Geeta Ben, 30, who works as agriculture labour in Surendernagar district in Saurashtra no more gets up before dawn and walk outskirts of village to answer nature’s call – thanks to government funding that she has a toilet in her house. Geeta Ben who lives with her family of 8 in Bhaskarpara village is happy to have a toilet but would it be a reason for her to vote for BJP in the Lok Sabha election, she is not sure as she looks towards her husband for an answer.
“We will vote for the party based on the decision taken by our sarpanch. There will be a meeting in the village before the election date (April 23) and everyone would be told which party we should vote for,” says Ketan Bhai, who has small farmland where they grow sesame.
The toilet in Geeta’s village was built a year ago but not everyone was lucky to have a private toilet for themselves. Villages across Saurashtra – Bhavnagar, Amreli, Junagadh and Surendernagar complain of half built toilets as contractors never came back after taking government sanctioned money from villagers. ““There was a target to construct 150 toilets in my village but not even 15 have been completed after 2 years. There is a big scam in this toilet scheme of the government and majority of people don’t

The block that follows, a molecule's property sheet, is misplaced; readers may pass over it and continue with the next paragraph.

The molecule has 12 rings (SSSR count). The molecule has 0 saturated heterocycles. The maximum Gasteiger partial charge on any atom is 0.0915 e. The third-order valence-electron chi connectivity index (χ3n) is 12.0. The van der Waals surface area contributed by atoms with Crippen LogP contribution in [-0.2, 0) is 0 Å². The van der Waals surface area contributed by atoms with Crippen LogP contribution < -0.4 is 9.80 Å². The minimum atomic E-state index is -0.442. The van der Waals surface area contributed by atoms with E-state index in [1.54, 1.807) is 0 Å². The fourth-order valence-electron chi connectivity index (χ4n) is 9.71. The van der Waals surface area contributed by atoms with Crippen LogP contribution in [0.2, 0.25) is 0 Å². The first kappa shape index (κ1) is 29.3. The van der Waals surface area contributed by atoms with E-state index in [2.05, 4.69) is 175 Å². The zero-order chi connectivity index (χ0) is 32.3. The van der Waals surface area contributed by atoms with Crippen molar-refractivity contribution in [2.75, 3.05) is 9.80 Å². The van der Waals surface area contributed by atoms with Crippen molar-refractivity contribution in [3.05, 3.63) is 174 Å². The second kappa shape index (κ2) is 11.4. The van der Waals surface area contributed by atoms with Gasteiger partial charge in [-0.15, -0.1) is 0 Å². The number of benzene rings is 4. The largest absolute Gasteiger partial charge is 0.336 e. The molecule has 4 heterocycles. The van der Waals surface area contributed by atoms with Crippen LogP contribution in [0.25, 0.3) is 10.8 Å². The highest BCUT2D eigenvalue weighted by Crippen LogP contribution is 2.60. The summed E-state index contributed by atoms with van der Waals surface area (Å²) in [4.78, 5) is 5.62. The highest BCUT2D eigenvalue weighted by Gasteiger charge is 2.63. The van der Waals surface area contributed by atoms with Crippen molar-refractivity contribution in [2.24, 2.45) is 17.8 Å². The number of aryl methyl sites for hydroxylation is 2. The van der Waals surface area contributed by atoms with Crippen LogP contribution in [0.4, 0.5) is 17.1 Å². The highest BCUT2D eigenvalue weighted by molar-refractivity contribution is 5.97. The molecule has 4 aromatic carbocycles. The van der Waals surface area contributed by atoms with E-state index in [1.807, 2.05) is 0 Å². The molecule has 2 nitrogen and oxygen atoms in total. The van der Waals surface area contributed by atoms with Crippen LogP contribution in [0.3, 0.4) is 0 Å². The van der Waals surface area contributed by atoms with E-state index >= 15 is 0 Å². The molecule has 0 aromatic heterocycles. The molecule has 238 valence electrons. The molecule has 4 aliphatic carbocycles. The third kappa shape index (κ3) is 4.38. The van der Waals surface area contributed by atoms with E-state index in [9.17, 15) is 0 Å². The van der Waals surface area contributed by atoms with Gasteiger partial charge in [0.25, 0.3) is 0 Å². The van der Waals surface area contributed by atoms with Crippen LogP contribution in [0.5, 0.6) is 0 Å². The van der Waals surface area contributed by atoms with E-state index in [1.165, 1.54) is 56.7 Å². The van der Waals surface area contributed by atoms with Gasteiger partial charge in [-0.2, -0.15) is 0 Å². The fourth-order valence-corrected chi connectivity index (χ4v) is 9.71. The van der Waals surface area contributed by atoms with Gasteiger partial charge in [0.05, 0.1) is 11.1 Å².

even use them,” said Kunwarji Bhai P Chauhan, former sarpanch of Karmad village in Surendernagar.
As you travel through the rural belt of Saurashtra one can spot newly constructed toilets outside houses but at some places doors, roof and seats are missing. “They (contractors) came six months back in our village and put up a frame and roof. They told us that they will come back in some time to fix the seat and we need to give the money to them to buy it. Since then they haven’t come back and entire structure is standing and is of no use to us,” says Anandi Ben, who lives in Thesa village in Bhavnagar district.
There are scores of people who have similar complaints but toilet is not on top of their mind when they will exercise their franchise. “It was a scheme started with good initiative but there are many such schemes that don’t work. Even Ujjwala scheme, we don’t have money to refill cylinder for `900 and we continue to cook on firewood. We have bigger problems like scarcity of water, crop failure and delayed compensation through insurance and those will be decisive when we vote,” said Goverdhan Sorathiya, a farmer in Amreli district.